Is there a brain susceptibility to MS?
Cell Type-Specific Intralocus Interactions Reveal Oligodendrocyte Mechanisms in MS.
Factor DC, Barbeau AM, Allan KC, et al.
Cell. 2020;181:382-95 e21.
Genes both increase and decrease susceptibility to MS. Hundreds of susceptibility genes are described. However, these genes account for only about 48% of the risk for inheritance. Ninety percent of identified susceptibility genes don’t produce a protein. Rather these genes function as regulators of other genes. Almost all described susceptibility genes relate to the immune system. While the immune system clearly plays a major role in the disease, there are data that suggest there are changes to the myelin-producing cells (oligodendrocytes) of persons with MS that may precede the attack by the immune system.
The scientists in the above-cited paper studied genes called “outside variants.” These genes were not tightly associated with MS susceptibility, but interacted with high-susceptibility genes, and by interacting greatly increased the risk of developing MS. Using advanced molecular techniques the scientists identified 6 outside variants that contributed greatly to increased MS risk. These genes were specifically related to cells of the CNS, three of them to oligodendrocytes. As a result of these three “outside variant” gene interactions production of essential proteins were affected, preventing the maturation of immature oligodendrocytes (oligodendrocyte precursor cells) into mature oligodendrocytes, thus limiting their ability to remyelinate. These data show for the first time that there is a genetic susceptibility to the development of MS involving the central nervous system, in particular the prime target of immune cell attack, the oligodendrocyte. More work needs to be done to understand if and how these changes trigger the immune attack on the brain that is the hallmark of MS.
1. Data supporting a genetic susceptibility to MS is well established.
2. Genome Wide Association Studies (GWAS) have identified hundreds of genes associated with disease susceptibility.
3. Most of the genes relate to the immune system, but they account for only 49% of susceptibility risk and 90% of these genes are involved in the regulation of other genes rather than in the synthesis of new proteins.
4. Studies of central nervous system tissues from persons at the very earliest stages of MS showed a loss of myelin-producing cells, viz. oligodendrocytes. This occurred in the absence of any inflammation. These observations suggested that perhaps the start of MS was not an attack on the central nervous system by the immune system, but rather a loss of abnormal oligodendrocytes that subsequently triggered an immune response. In other words, MS may not result from an abnormal immune response, but rather from abnormal oligodendrocytes, that then trigger a destructive immune response.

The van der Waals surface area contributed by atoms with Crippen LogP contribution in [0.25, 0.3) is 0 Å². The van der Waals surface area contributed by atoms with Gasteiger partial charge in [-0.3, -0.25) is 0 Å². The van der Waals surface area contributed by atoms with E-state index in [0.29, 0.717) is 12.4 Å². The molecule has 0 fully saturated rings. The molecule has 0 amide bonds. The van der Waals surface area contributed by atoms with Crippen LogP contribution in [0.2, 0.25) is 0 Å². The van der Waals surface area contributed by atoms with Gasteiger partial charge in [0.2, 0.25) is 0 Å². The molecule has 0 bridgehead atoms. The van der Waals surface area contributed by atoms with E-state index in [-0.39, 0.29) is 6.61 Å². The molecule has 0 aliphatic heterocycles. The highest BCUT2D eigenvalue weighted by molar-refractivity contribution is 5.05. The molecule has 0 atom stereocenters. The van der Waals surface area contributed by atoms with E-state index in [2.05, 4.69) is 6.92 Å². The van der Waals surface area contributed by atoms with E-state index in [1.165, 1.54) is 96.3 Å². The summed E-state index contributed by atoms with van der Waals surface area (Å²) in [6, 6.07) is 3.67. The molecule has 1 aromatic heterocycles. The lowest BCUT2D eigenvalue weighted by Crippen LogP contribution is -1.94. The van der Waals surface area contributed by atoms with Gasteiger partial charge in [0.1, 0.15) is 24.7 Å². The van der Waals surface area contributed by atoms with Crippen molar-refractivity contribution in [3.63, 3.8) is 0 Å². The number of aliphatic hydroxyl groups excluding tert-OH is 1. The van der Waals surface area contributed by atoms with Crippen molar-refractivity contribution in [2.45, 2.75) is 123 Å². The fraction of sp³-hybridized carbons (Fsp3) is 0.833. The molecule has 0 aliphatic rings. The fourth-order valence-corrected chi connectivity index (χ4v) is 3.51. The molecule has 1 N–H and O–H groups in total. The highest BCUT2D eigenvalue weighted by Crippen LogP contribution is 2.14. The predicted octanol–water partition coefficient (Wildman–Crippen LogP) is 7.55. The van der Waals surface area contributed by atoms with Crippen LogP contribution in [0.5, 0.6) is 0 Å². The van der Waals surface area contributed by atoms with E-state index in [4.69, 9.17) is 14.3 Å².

5. A “proof of concept” series of experiments in support of this hypothesis was with a mouse model of MS in which mature oligodendrocytes were programmed to die. Shortly after the death of oligodendrocytes there was an immune attack on remaining oligodendrocytes and myelin, resulting in further tissue damage.
6. The scientists in the paper cited at the top looked at genes associated with a high risk of developing MS (“susceptibility genes”). They then looked at genes in their vicinity that also carried a risk of disease, but a much lower risk. These genes were called “outside variants.” One hundred twenty-six outside variants were found that interacted with high-susceptibility genes and affected their function. As a result of these interactions susceptibility was greatly increased.
7. Most of the outside variants related to cells of the immune system (T cells, B cells, macrophages, and monocytes). However, six variants were associated with cells of the central nervous system, three of them specific to oligodendrocytes.